Monday 3 January 2011

Words, words, words

'Sticks and stones may break my bones, but names can never hurt me'; except that they do, sometimes they hurt more than physical wounds. Religious words are constantly taken over and given negative meanings in the secular world. We don't like being told off; so we say we don't want to be preached at; or we find an argument too hard to follow, and we call it theological - the media are especially good at this, when the word they want is theoretical.

There is one word which seems to be used by everyone when writing about the Bishops who are leaving the Anglican Communion. That word is 'defecting'. Now you might expect those who dislike the Catholic Church - the BBC, much of the Press - to delight in such a pejorative term. It is a little surprising, though, to see it in more friendly reporting - the Telegraph uses it, and so does "America; the National Catholic Weekly" and other Catholic journals.

The meaning of the word itself is bad enough; "to fail, fall short, become deficient or wanting, to fall off from (a standard &c)". So the Oxford English Dictionary. The associations of the word, though (like theological and thoretical) are worse. They connect with 'defective' (maybe mentally or morally defective) or having a defect, being faulty.

It may be this is what some people think of those who, for reasons of conscience, can no longer stay in the Church of England, and who are persuaded that the Catholic Church is the home which they seek. It surely is not the way our friends think of us, though? If they need a word to describe our action, I would suggest one which is at least neutral. A good word might be CONVERT. It is neutral, inasmuch as it is used to describe, for instance, changing from one sort of electrical supply to another - from Alternating to Direct Current, maybe, or from 240 to 110 volt supply, or from FM to DAB radio.

It has, too, happier subconscious connections; Conviction , Constant, Conscientious.

In feeling compelled to leave the Church in which I have served for more than fifty years, I am doing so not out of pique. It is with great sadness that I perceive that once-great church to have fallen away from its standards of belief and of morality, and to be taking ever easier options. For instance, once it was not possible for those remarried after divorce to be ordained. Now, that has been changed; and soon (perhaps already, I am not up to speed with the legislation) it will be possible for such people to become bishops in the Church of England.

So I am converting, moving from a church which has to my mind abandoned its catholic principles into one which stands firm. I hope that this action might yet persuade the Church of England to look once more at its foundation documents, and decide that, for example, St Paul's first letter to Timothy, Chapter 3, gives better moral advice to its clergy than decisions of a General Synod. If there has been a "falling off from a standard", that may apply more to the Church of England than to those who, with great sadness, are leaving it.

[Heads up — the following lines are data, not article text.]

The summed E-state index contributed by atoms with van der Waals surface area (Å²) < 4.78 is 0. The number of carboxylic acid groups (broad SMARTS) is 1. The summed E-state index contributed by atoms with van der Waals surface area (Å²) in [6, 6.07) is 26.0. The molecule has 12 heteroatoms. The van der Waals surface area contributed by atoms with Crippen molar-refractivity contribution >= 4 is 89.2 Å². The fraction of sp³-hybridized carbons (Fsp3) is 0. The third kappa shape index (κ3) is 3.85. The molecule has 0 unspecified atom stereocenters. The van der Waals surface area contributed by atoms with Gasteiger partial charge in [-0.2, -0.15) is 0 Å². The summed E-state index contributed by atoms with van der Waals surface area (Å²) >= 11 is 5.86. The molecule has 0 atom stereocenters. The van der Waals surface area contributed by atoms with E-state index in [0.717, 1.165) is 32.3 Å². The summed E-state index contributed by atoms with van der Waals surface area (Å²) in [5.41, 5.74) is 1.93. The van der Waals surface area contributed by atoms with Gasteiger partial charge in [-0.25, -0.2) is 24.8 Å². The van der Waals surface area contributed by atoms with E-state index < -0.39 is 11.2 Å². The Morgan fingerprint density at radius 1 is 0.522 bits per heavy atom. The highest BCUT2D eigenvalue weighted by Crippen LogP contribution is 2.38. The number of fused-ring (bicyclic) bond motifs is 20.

1. I am far from convinced that the Church has abandoned it's catholic principles.

    The Church of England is fast becoming an evangelical Church and as such is returning to it's principles which I think you will find expressed in the book of common prayer.

    Far from liberalising, the Church of England is consecrating conservative evangelical Bishop after conservative evangelical thus it returns to it's roots. You ignore this because it does not allow you to paint yourself as the victim.

    "Hounded out of a liberalising Church desperate to change the historic faith" rather than the truth "Increasingly marginalised in a Conservative Evangelical Church because you are a vanishing minority and they have all the money, Churches and ordinands"

  2. +Edwin,

    While I agree with what you say, I do remember in the early days of the Anglo-Catholic blog, this particular subject did come up and a large number, in fact almost all, of the Anglo-Catholic clergy and laity on that blog distanced themselves, some quite vehemently, from the word 'convert'. If I remember correctly, they said they were already Christian and Catholic, and felt that rather than converting, they were coming into communion with the See of Peter.
    It was almost as though the word 'convert' implied something derogatory. I guess people have different ideas for words.
    For me as a cradle Catholic, and for other Catholics that I know, we don't really care what word the press or our enemies use. All we care about is that all you good and holy people are coming home, and to enrich us by sharing your treasures with us. Welcome home! Deo gratias!

  3. '"Hounded out of a liberalising Church desperate to change the historic faith" rather than the truth "Increasingly marginalised in a Conservative Evangelical Church because you are a vanishing minority and they have all the money, Churches and ordinands"'


    To a "participant observer" - as they used to say in clinical theological circles - and being somewhat elderly now although still strangely enough Church of England, it certainly looked to me that there was a considerable amount of "hounding" going on.

    Politically active and politically correct personages in General Synod certainly were heavily into "getting rid" of the opposition ... hardly an inclusive church one might say despite waht they claimed to be.

    One of my early mentors, the late Archdeacon George Fox, used to say sometimes as he spooned heaps of incense onto the coals "You've got to be evangelical before you become a catholic!"

    Perhaps so still today!

  4. I don't recall that when we welcomed Communist defectors during the Cold War, that word carried any hint of opprobrium, though in this context it does not seem to be meant kindly. Also remember that John Broadhurst for one is a revert, not a convert, and none the worse for that. I know it's no good as a piece of snappy soundbite journalism, but I do like the imagery of returning to the rock from which we were hewn.

  5. I believe the CofE is getting worse. The ordination of women bishops takes the biscuit.

    Whatever next?

    Within a few years time, all Anglican churches will either be middle of the road or evangelical.